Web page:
What does this mean? Uranium mines, other mining projects. Projects, in other words, with the potential to create significant toxic effects for humans or the environment–not nuisance complaints. We’re talking tailings here. Cancer, birth defects, premature deaths, that kind of thing. Black lung disease. Not a decline in property values.

Or, a project can be of a type that is not well understood. Wind farms have been built commercially now for several decades, and they do not fall in this category. The impacts of wind energy projects are known: that is, we already know that wind turbines create noise, have the potential to kill birds, have aesthetic impacts, and so on. A full assessment would be carried out for projects in which the specific nature of likely impacts is not yet known.

Screening-level “class” assessments: “There are currently 10 approved class environmental assessments (class EAs) in Ontario which cover a wide range of projects and activities including: municipal infrastructure, transit, provincial highways, forest management, activities in provincial parks, disposition of Crown resources, nuisance species control, fish stocking, shoreline and stream bank stabilization, access roads, hydro transmission lines, modifications to hydroelectric facilities, as well as flood and erosion control projects.”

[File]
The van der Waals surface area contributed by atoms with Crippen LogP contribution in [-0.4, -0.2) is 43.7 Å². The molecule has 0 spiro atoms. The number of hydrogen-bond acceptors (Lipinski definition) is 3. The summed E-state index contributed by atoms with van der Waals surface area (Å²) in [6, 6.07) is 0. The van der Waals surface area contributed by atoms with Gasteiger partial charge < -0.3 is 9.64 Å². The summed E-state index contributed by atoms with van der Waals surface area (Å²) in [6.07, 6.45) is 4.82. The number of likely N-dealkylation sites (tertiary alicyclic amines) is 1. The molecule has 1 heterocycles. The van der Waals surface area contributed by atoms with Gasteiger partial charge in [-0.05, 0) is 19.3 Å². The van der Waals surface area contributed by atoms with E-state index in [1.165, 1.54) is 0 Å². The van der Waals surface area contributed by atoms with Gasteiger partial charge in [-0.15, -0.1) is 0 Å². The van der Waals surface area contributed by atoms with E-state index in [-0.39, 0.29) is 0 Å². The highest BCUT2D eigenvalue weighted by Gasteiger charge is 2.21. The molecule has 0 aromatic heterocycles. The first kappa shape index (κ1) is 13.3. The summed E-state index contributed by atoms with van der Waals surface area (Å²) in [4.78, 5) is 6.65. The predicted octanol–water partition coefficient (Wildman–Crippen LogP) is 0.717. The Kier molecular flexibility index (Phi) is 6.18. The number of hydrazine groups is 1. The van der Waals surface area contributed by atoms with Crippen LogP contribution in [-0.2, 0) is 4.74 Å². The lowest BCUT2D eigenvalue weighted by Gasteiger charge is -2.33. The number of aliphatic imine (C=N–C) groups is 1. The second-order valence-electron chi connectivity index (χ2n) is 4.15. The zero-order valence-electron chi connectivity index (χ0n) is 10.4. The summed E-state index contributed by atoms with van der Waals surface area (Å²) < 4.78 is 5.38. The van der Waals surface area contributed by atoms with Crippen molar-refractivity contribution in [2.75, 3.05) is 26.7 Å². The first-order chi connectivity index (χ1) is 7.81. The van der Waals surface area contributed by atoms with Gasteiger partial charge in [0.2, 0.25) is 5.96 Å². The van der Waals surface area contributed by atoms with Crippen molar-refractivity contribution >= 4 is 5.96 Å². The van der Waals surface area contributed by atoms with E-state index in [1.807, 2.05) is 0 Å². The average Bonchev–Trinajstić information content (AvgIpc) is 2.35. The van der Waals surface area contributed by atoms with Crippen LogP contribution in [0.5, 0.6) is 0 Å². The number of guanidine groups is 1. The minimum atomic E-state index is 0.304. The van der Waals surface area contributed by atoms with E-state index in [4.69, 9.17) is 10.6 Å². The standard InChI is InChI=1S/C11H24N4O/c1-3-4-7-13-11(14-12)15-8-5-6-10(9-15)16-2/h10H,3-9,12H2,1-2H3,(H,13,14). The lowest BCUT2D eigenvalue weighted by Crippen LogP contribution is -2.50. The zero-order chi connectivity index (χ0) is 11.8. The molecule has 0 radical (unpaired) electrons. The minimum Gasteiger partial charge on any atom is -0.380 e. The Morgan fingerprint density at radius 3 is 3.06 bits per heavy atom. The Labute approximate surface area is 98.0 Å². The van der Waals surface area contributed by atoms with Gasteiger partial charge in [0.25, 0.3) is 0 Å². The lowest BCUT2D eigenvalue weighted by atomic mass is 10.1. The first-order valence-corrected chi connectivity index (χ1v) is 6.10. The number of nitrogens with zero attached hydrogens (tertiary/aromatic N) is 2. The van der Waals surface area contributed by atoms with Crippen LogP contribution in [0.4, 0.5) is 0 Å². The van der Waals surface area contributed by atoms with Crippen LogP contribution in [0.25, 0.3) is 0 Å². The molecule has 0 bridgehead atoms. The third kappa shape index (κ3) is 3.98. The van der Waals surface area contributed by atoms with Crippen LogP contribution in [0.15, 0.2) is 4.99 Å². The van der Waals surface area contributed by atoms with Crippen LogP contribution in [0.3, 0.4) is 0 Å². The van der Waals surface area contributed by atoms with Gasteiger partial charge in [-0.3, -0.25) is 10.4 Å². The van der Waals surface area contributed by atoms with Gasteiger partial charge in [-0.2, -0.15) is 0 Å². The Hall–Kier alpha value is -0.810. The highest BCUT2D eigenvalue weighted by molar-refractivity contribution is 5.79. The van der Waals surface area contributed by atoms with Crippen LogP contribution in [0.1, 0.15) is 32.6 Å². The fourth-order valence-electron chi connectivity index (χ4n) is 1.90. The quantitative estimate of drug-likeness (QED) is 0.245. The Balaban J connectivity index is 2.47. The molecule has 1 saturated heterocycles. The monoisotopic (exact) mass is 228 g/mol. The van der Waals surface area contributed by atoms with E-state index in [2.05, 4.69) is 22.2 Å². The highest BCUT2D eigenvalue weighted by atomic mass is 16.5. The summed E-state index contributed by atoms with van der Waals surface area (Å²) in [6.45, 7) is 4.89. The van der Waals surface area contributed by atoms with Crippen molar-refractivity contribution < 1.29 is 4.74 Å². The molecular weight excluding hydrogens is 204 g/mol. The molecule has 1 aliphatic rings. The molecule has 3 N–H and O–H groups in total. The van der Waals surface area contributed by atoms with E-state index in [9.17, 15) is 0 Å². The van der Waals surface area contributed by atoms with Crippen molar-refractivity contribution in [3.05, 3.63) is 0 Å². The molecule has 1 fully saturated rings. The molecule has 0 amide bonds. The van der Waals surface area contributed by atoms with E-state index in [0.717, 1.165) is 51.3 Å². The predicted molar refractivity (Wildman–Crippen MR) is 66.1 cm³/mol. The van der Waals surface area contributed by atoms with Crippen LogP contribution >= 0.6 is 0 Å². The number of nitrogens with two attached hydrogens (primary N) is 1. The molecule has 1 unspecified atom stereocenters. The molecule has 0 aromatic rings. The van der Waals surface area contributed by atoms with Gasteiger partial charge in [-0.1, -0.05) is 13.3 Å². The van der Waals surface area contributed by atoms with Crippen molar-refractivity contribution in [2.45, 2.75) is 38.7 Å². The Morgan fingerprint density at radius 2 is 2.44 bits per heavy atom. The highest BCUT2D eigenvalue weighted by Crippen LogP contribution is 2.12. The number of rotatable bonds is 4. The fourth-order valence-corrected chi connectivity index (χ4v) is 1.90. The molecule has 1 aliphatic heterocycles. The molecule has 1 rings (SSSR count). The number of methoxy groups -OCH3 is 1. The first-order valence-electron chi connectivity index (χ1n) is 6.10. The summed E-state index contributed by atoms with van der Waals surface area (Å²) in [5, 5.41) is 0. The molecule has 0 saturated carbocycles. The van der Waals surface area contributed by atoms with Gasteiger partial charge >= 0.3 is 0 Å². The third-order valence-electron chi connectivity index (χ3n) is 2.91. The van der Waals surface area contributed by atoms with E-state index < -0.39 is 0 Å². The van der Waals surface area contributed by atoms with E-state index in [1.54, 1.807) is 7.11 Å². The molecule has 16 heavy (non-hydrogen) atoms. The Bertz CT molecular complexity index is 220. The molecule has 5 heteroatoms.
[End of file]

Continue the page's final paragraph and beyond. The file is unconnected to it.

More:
What does this mean? Well, for starters, from this list alone you can see that “green” has nothing to do with the likelihood of a project being covered off under a class EA process. Class EAs are carried out when projects are so frequent and routine that doing a full, individual assessment could only be considered a waste of government resources (keep in mind that civil servants need to read and approve the whole thing–do you really want MOE employees reading full, detailed assessments of every road widening project in the province, without any reference to impacts understood from previous projects?)